Introduction to Acts

Introduction to Acts: I just have to say that I’m pretty excited about reading this book. I’ve always been curious about what happened right after Jesus ascended into heaven. I hope this will help with that. It’s also going to be interesting to read about how Christianity grew right after Jesus died. Clearly Jesus was Jewish, but why didn’t the Jewish people see him as the messiah? Did the apostles convert to Christianity? When did this new religion take the name Christianity? I don’t know if Acts will be able to answer these questions. I certainly hope so. If not, then I’ve come up with more questions that I need to answer.

As my knowledge is extremely limited outside of the basic information found in the gospels, I find that even reading the introduction to Acts raises questions (such as the ones above). For example, I never really thought about what it must have been like soon after Jesus died for all of his followers. Now that I read this part it makes sense that there was turmoil as that already existed leading up to his death. But I wasn’t aware of the growing turmoil between the Jewish population and the early Christians. I found it fascinating to read this:

For Luke, who was likely a Gentile Christian (though a minority of scholars contend that he was a Diaspora Jew), that God’s promises in scripture had been made to the ancient people of God required the church to stand in continuity with Israel. But since most Jews did not accept Jesus as the Messiah, and since the increasingly Gentile Christian community ceased to observe Jewish ritual, this historical continuity had been called into question. Luke responds to this threat by depicting the earliest Christians as faithful Jews in Jerusalem until persecution pushed them out. (p. 1921)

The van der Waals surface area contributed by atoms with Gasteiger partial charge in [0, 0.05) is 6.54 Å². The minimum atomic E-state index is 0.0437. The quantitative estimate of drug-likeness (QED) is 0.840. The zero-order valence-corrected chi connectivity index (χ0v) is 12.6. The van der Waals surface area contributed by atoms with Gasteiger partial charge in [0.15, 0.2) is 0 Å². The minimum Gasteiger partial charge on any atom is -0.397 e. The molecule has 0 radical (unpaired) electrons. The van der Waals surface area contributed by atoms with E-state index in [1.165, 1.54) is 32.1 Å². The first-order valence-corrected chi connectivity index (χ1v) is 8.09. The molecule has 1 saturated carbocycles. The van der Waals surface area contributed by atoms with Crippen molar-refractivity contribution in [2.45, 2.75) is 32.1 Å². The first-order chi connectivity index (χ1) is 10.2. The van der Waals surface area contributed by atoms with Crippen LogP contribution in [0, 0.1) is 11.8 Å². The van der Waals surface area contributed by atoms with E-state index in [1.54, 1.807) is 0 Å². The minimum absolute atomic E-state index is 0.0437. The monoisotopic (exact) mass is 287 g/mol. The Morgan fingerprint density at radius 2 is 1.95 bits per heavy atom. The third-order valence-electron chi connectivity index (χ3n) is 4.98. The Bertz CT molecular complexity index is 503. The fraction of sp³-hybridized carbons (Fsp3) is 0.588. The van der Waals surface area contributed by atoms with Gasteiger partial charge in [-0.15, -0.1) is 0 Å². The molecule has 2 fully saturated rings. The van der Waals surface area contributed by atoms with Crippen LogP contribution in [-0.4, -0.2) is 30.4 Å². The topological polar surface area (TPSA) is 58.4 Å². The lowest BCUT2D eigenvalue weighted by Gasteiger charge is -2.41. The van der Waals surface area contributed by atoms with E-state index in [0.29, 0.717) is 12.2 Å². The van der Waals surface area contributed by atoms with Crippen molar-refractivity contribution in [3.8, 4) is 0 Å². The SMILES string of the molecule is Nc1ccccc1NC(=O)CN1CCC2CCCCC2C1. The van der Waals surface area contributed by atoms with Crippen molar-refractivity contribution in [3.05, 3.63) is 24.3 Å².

The part that surprised me was that Luke purposefully wrote Acts to address this growing rift. Kinda interesting. It seems that Luke felt the need to pretty much do some damage control. For example, the text indicates that Acts “is an important example of early Christian theology” (p. 1921). It then describes that one goal for Luke was to bridge this growing divide between Jewish communities and Gentile Christians. Additionally, the text indicates that “Luke’s portrayal of Christianity’s close ties to Judaism and thus as possessing a venerable heritage (24.14) also bolsters his appeal to Roman officials not to concern themselves with internal religious disputes (25.19,20)” (p. 1921). It seems that Luke actually put text in Acts to ward off any potential future conflict with the Romans: “Acts portrays influential Romans expressing interest in Christianity (13.12; 19.31), or at least concluding that it posed no threat to the state (18.15; 19.37; 23.29; 25.25; 26.32)” (p. 1921). The text suggests that this was done to possibly convince the upper echelon of Roman society that being a Christian would not harm their status as Roman citizens. As in, Luke knew how to play the political game of the day. Pretty impressive.

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